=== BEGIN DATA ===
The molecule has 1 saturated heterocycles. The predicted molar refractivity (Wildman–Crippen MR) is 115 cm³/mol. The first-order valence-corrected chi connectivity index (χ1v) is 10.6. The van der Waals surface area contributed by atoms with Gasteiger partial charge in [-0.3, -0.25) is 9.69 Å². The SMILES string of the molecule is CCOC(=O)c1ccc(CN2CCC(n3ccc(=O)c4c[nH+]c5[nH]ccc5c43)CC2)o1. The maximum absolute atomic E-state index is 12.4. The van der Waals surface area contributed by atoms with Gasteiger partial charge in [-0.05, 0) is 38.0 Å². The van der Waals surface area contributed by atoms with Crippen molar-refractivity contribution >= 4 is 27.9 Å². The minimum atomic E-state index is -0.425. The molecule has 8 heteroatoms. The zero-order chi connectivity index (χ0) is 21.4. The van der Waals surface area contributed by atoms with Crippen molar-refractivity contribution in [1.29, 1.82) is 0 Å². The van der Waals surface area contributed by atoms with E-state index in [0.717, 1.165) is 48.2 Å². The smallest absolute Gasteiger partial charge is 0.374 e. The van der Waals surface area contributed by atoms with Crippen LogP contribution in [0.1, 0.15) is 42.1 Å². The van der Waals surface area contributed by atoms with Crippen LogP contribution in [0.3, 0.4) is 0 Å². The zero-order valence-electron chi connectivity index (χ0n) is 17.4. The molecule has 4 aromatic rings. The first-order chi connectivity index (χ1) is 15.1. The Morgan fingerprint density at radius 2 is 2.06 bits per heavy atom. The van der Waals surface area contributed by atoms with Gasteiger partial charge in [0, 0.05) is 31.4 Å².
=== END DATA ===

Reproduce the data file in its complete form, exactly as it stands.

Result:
The molecule has 1 saturated heterocycles. The predicted molar refractivity (Wildman–Crippen MR) is 115 cm³/mol. The first-order valence-corrected chi connectivity index (χ1v) is 10.6. The van der Waals surface area contributed by atoms with Gasteiger partial charge in [-0.3, -0.25) is 9.69 Å². The SMILES string of the molecule is CCOC(=O)c1ccc(CN2CCC(n3ccc(=O)c4c[nH+]c5[nH]ccc5c43)CC2)o1. The maximum absolute atomic E-state index is 12.4. The van der Waals surface area contributed by atoms with Gasteiger partial charge in [-0.05, 0) is 38.0 Å². The van der Waals surface area contributed by atoms with Crippen molar-refractivity contribution >= 4 is 27.9 Å². The minimum atomic E-state index is -0.425. The molecule has 8 heteroatoms. The zero-order chi connectivity index (χ0) is 21.4. The van der Waals surface area contributed by atoms with Crippen molar-refractivity contribution in [1.29, 1.82) is 0 Å². The van der Waals surface area contributed by atoms with E-state index in [0.717, 1.165) is 48.2 Å². The smallest absolute Gasteiger partial charge is 0.374 e. The van der Waals surface area contributed by atoms with Crippen LogP contribution in [0.1, 0.15) is 42.1 Å². The van der Waals surface area contributed by atoms with Crippen LogP contribution in [0.3, 0.4) is 0 Å². The zero-order valence-electron chi connectivity index (χ0n) is 17.4. The molecule has 4 aromatic rings. The first-order chi connectivity index (χ1) is 15.1. The Morgan fingerprint density at radius 2 is 2.06 bits per heavy atom. The van der Waals surface area contributed by atoms with Gasteiger partial charge in [0, 0.05) is 31.4 Å².